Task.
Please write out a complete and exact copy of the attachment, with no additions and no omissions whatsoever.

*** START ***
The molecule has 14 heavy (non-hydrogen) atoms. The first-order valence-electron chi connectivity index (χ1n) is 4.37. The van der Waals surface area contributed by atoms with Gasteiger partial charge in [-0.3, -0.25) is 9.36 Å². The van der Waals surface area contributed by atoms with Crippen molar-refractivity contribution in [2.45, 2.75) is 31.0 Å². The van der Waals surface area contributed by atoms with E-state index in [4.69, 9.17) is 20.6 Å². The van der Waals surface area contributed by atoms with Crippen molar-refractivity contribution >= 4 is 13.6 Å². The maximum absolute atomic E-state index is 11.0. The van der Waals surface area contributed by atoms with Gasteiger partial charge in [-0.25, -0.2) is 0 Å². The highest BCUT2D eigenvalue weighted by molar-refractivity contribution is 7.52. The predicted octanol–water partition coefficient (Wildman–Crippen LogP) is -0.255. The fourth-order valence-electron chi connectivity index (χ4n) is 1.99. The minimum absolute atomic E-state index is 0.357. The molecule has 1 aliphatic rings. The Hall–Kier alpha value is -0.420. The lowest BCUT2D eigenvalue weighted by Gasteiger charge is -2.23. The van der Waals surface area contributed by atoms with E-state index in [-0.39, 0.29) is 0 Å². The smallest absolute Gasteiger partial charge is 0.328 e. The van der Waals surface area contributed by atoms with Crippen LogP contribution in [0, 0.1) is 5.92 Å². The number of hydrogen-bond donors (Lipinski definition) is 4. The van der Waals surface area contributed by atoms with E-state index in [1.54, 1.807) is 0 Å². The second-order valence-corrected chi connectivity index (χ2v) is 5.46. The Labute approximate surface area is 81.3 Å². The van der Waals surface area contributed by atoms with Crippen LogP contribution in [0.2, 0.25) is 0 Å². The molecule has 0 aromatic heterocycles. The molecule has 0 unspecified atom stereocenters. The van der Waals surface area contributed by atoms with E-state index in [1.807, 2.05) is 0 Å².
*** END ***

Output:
The molecule has 14 heavy (non-hydrogen) atoms. The first-order valence-electron chi connectivity index (χ1n) is 4.37. The van der Waals surface area contributed by atoms with Gasteiger partial charge in [-0.3, -0.25) is 9.36 Å². The van der Waals surface area contributed by atoms with Crippen molar-refractivity contribution in [2.45, 2.75) is 31.0 Å². The van der Waals surface area contributed by atoms with E-state index in [4.69, 9.17) is 20.6 Å². The van der Waals surface area contributed by atoms with Crippen molar-refractivity contribution >= 4 is 13.6 Å². The maximum absolute atomic E-state index is 11.0. The van der Waals surface area contributed by atoms with Gasteiger partial charge in [-0.25, -0.2) is 0 Å². The highest BCUT2D eigenvalue weighted by molar-refractivity contribution is 7.52. The predicted octanol–water partition coefficient (Wildman–Crippen LogP) is -0.255. The fourth-order valence-electron chi connectivity index (χ4n) is 1.99. The minimum absolute atomic E-state index is 0.357. The molecule has 1 aliphatic rings. The Hall–Kier alpha value is -0.420. The lowest BCUT2D eigenvalue weighted by Gasteiger charge is -2.23. The van der Waals surface area contributed by atoms with E-state index in [-0.39, 0.29) is 0 Å². The smallest absolute Gasteiger partial charge is 0.328 e. The van der Waals surface area contributed by atoms with Crippen LogP contribution in [0, 0.1) is 5.92 Å². The number of hydrogen-bond donors (Lipinski definition) is 4. The van der Waals surface area contributed by atoms with E-state index in [1.54, 1.807) is 0 Å². The second-order valence-corrected chi connectivity index (χ2v) is 5.46. The Labute approximate surface area is 81.3 Å². The van der Waals surface area contributed by atoms with Crippen LogP contribution in [0.2, 0.25) is 0 Å². The molecule has 0 aromatic heterocycles. The molecule has 0 unspecified atom stereocenters. The van der Waals surface area contributed by atoms with E-state index in [1.807, 2.05) is 0 Å².